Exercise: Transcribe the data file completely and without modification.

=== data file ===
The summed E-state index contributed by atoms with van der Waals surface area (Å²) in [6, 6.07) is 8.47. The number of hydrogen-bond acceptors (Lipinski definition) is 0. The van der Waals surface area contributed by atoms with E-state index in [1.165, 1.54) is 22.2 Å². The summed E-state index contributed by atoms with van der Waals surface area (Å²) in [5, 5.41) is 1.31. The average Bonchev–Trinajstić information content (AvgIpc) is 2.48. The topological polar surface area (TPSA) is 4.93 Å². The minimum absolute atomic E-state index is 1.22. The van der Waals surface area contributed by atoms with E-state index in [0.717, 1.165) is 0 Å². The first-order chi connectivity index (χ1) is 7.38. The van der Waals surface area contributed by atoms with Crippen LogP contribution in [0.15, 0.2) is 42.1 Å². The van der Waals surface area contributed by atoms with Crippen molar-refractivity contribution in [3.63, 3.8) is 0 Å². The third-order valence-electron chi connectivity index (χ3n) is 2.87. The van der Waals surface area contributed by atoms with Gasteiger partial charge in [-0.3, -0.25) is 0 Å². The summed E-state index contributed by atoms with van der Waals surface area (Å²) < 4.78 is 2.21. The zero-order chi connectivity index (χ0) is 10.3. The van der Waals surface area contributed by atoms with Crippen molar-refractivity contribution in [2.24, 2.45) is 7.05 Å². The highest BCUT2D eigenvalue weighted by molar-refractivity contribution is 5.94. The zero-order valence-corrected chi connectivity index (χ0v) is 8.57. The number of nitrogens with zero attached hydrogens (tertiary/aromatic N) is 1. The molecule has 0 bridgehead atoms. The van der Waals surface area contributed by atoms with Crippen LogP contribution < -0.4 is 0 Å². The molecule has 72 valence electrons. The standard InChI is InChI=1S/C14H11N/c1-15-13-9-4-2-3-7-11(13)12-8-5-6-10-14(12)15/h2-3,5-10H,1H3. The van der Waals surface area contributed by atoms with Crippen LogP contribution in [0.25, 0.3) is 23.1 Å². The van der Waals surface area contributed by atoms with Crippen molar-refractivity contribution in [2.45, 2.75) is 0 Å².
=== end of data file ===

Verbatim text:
The summed E-state index contributed by atoms with van der Waals surface area (Å²) in [6, 6.07) is 8.47. The number of hydrogen-bond acceptors (Lipinski definition) is 0. The van der Waals surface area contributed by atoms with E-state index in [1.165, 1.54) is 22.2 Å². The summed E-state index contributed by atoms with van der Waals surface area (Å²) in [5, 5.41) is 1.31. The average Bonchev–Trinajstić information content (AvgIpc) is 2.48. The topological polar surface area (TPSA) is 4.93 Å². The minimum absolute atomic E-state index is 1.22. The van der Waals surface area contributed by atoms with E-state index in [0.717, 1.165) is 0 Å². The first-order chi connectivity index (χ1) is 7.38. The van der Waals surface area contributed by atoms with Crippen LogP contribution in [0.15, 0.2) is 42.1 Å². The van der Waals surface area contributed by atoms with Crippen molar-refractivity contribution in [3.63, 3.8) is 0 Å². The third-order valence-electron chi connectivity index (χ3n) is 2.87. The van der Waals surface area contributed by atoms with Gasteiger partial charge in [-0.3, -0.25) is 0 Å². The summed E-state index contributed by atoms with van der Waals surface area (Å²) < 4.78 is 2.21. The zero-order chi connectivity index (χ0) is 10.3. The van der Waals surface area contributed by atoms with Crippen molar-refractivity contribution in [2.24, 2.45) is 7.05 Å². The highest BCUT2D eigenvalue weighted by molar-refractivity contribution is 5.94. The zero-order valence-corrected chi connectivity index (χ0v) is 8.57. The number of nitrogens with zero attached hydrogens (tertiary/aromatic N) is 1. The molecule has 0 bridgehead atoms. The van der Waals surface area contributed by atoms with Crippen LogP contribution < -0.4 is 0 Å². The molecule has 72 valence electrons. The standard InChI is InChI=1S/C14H11N/c1-15-13-9-4-2-3-7-11(13)12-8-5-6-10-14(12)15/h2-3,5-10H,1H3. The van der Waals surface area contributed by atoms with Crippen LogP contribution in [0.25, 0.3) is 23.1 Å². The van der Waals surface area contributed by atoms with Crippen molar-refractivity contribution in [2.45, 2.75) is 0 Å².